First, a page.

On the other hand, idealistic people can become too narrow in what they think the ideal is. The ideal man or woman behaves thus and has a certain kind of appearance. It can get pretty discriminatory and limiting. Louisa May Alcott seems to have suffered from not fitting into an ideal mold in her father’s comparison. He believed his fair hair and mild manners were perfect, whereas her dark looks and passionate manner, being the opposite, must be evil. “What Would Jesus Do” also presumes that a person can imagine the ideal on their own. We can’t completely discount this because our nature is in the divine image. Balancing this with our sinful habits and delusions is the challenge.

Another point Professor Strauss made while talking about how the idea of human nature changed with Machiavelli, was that man began to be seen as an individual and not as a social being. In his desire for self-preservation, he saw after the fact that he needed to be social. I guess this goes along with believing sin is natural. In the Orthodox view, sin is unnatural. Thus, if desiring society is virtuous, then individualism is sinful and not natural. This also fits with the idea of Being as Communion, which I haven’t read.

One can easily idealize and imagine what the perfect society would be like, but its virtuous reality may be far different from that. As long as we strive for it however, by grace we’ll attain it someday – maybe in the next life.

Returning

by Andrea Elizabeth

But when returning into herself she reflects; then she passes into the realm of purity, and eternity, and immortality, and unchangeableness, which are her kindred, and with them she ever lives, when she is by herself and is not let or hindered; then she ceases from her erring ways, and being in communion with the unchanging is unchanging. And this state of the soul is called wisdom?

Plato’s Phaedo

Martyrdom: Death and Resurrection

by Andrea Elizabeth

In looking for the source for the teaching that since Christ united Himself to humanity and conquered death, we now die, not because of sin, but because Christ died, I came across Olivier Clement’s article, Martyrdom: Death and Resurrection. It’s more about how Christian martyrdom unites the Saint to Christ’s death and thus the Eucharist, so I’ll keep looking for the more broad teaching which George tells me comes from one of Clement’s books. Meanwhile I recommend the above.

More on giving up on winning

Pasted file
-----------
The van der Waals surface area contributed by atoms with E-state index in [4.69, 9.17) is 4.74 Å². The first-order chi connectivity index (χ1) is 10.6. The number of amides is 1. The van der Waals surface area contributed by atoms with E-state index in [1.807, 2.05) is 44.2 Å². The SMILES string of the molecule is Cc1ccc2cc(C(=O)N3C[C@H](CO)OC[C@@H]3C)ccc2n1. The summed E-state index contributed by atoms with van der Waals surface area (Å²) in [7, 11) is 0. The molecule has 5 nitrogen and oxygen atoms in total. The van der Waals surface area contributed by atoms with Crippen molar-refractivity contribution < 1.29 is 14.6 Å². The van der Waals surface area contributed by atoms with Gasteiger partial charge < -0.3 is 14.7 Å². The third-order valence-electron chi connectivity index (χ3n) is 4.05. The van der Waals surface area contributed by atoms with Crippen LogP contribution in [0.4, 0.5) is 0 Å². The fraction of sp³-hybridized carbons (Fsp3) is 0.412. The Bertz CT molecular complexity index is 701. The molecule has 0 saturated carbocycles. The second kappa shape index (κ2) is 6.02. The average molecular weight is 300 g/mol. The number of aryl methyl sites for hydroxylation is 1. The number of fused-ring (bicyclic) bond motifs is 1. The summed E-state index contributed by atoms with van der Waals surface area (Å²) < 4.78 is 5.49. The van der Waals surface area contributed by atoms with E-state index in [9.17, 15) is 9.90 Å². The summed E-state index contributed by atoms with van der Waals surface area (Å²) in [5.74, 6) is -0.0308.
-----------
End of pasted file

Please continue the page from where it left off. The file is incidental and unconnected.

by Andrea Elizabeth

cont. from last post

To give up on winning means that one accepts that they, to paraphrase Stuart Smalley, are not good enough, smart enough, or liked enough to deserve idealized attention. They no longer want to use others for their own personal reconstruction project, to make up for past neglect. They agree to take a back seat and let others be in control. This is a big deal because previously they thought they would disappear and die if they gave up like that. That others would take over and they would be forgotten forever. People with BPD do not have object permanence. If the person gives attention to someone else, the person with BPD disappears. Their therapist is then used to make them feel visible. The person with BPD lacks a sense of identity, and is constantly looking to others to define them. Usually they are very afraid of being alone. Perhaps this is why some people keep the tv on when home alone. Prayer can be scary for what it reveals, and thoughts can lead to a downward spiral.

I watched a movie last night about a woman suffering from post traumatic stress disorder after being a tortured prisoner in the Bosnian war – you don’t find this out until the end, so to give the title would spoil the ending. She was afraid to let people get close because their presence would make her face herself and she just might start crying and not be able to stop and the room would fill up with her tears and she would drown and drag the other person down with her. The idealized man says he will learn to swim – thus conquering his own personal demon. She then lets him close. I was dissatisfied with this because their relationship seemed based on neediness and shared pain. It seems that breaking the silence and letting onesself shed tears was the end goal. Then what? Stuart Smalley also says, “Trace it, face it, and erase it.” The last scene was years later, when she is home alone and can hear her children playing in the yard next door. The little imaginary girl that had comforted her during her years of silence comes back and talks to her for the last time, and she lets her go. Children can sometimes be idealized and used for personal reconstruction too. The person with BPD has a low level of patience with real, constant children though. I’m thinking they need to learn to give up on winning that ideal too. Maybe then they’ll have the patience and accept the letting go required to let the children be themselves.